The Sceptical Tale of First Time Yogi: A Morning of Vinyasa Flow at The Kali Collective.

Uninvited I burst into my flat mate’s room, panic written on my face.

“HAVE YOU GOT ANY SPORTS WEAR THAT I CAN BORROW!?” She looked at me somewhat surprised and handed me a pair of her saggy old leggings.

“Have you not got anything yourself?” she asked, and now it was my turn to look surprised. Without further saying a word I retracted back to my room, saggy leggings in hand.

I don’t do sports. I don’t like moving my body unless it will get me from A to B, and I certainly don’t like going to classes that involve other people moving their bodies. Besides, I look terrible in lycra. The gym makes me terribly uncomfortable because I feel out of place. I suddenly start worrying about what I’m wearing, if I’m ‘doing it right’, and all kinds of other stuff that doesn’t bother me in real life. Avoiding organised forms of exercise was all fine and well while growing up in the Netherlands, where cycling is the standard form of transport, which meant that I was being accidentally healthy, but things have changed and I now live in the country of fried mars bars and Irn Bru and the only exercise I get is my 3-minute walk to Tesco. Time to get over my sport-phobia.

I have got one friend who is very much into her yoga, which takes up about 70 percent of her conversation, and if it weren’t for her cute Yorkshire way of pronouncing the word (“yooooogah”) I would have never seriously considered coming along to class when she asked me to. I have to admit, I have always viewed yoga with some sort of suspicion, associating it with super trendy girls who manoeuvre their bodies in impossible shapes solely for Instagram. I have also always assumed that I would be too sober for yoga, not being able to fully get into the mind-set of being in the present.

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However, one should try everything at least once and that’s how I found myself on a Tuesday morning with a backpack filled with saggy leggings, ready to yoga.

Unfortunately, I got up far too early that morning, went for a long healthy walk and ended up being late…
Not a good start.

Rushing into an already started yoga class, when you have no idea what you’re doing, fiddling with a mat, and trying to copy other people’s positions is not ideal.

I spent the first 7 minutes trying not to feel guilty about interrupting the first bit of the class, rather than focussing on my breathing and being present, which means that my initial scepticism considering this whole yoga plan, was still freely flowing through my body. With every breath, however, I could slowly feel myself relaxing and my scepticism was being extinguished by earnest concentration.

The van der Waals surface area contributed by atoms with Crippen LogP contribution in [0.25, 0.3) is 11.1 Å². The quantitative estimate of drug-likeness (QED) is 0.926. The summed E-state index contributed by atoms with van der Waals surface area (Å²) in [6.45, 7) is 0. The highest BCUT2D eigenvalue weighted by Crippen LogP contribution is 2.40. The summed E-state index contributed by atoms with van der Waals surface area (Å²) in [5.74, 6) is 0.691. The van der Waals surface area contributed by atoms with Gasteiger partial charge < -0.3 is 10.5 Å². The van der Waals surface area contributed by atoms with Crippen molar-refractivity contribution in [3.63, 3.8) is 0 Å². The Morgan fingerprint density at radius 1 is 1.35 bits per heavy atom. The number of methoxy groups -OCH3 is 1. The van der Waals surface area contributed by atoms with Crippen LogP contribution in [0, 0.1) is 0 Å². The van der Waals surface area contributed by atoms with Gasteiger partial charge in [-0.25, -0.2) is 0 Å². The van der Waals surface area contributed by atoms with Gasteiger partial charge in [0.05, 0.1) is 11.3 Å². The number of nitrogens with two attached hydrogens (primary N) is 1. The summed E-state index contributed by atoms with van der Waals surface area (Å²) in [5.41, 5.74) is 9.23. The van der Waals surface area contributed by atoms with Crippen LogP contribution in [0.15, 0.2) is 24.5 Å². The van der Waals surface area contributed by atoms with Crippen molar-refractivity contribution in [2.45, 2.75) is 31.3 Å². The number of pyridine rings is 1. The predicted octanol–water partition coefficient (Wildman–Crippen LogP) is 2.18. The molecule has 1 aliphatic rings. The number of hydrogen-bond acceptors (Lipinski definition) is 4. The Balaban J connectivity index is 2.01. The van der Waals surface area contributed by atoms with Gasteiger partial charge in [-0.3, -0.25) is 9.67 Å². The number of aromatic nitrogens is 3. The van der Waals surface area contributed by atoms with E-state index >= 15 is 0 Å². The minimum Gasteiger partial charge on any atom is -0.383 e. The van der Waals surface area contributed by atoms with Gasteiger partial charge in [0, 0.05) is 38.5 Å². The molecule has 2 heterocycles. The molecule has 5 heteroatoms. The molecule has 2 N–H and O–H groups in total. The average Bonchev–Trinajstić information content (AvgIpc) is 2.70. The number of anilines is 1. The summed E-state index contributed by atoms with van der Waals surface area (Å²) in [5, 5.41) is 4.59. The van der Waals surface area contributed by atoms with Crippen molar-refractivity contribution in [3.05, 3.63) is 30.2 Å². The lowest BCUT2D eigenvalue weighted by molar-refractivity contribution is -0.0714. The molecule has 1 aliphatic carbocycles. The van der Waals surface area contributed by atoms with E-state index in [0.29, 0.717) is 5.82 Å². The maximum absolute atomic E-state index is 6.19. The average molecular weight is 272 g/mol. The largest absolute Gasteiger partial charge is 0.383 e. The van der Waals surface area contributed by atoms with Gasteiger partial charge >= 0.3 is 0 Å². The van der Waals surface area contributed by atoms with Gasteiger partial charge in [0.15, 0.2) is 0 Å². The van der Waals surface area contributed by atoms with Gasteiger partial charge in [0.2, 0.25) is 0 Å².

I was very much aware that I knew none of the names for the positions I was moulding myself into and that I was trying my hardest not to fall over, but I was enjoying the combination of feeling my muscles working together to stay upright. It felt as if my body was telling me “don’t worry, girl, I gotcha.” I was also amazed at how much I was capable of doing. For someone who never, ever stretches, or hasn’t done a push up since 2009, my body was actually easily folded into all sorts of curves. It might just have been an easy yoga session, but I like telling myself that it was near Olympics level. I was even more chuffed when my friend later told me that she was impressed with my level of yoga-ness. I did a modest/surprised “oh, really?” while internally I was high fiving myself to the Rocky soundtrack.

When the end of the class neared and the teacher, Steph Wall, was telling us how important it was for us to love our bodies, I couldn’t agree more. I felt like patting any part of my exposed flesh, like you would with a friendly dog, and say “well done.” I was proud of my body! And of myself, for going along.

I didn’t come away feeling like an experienced yoga queen, but I did realise that my body is capable of far more things than I originally thought it was, and that exercising isn’t always doom and gloom. The realisation that there are other ways of staying healthy in an environment where nobody cares about your saggy leggings is a valuable lesson I learned that Tuesday morning.

I ended up leaving the class feeling like I just experienced an amazing massage, one for my body and one for my brain. I’ll be back.

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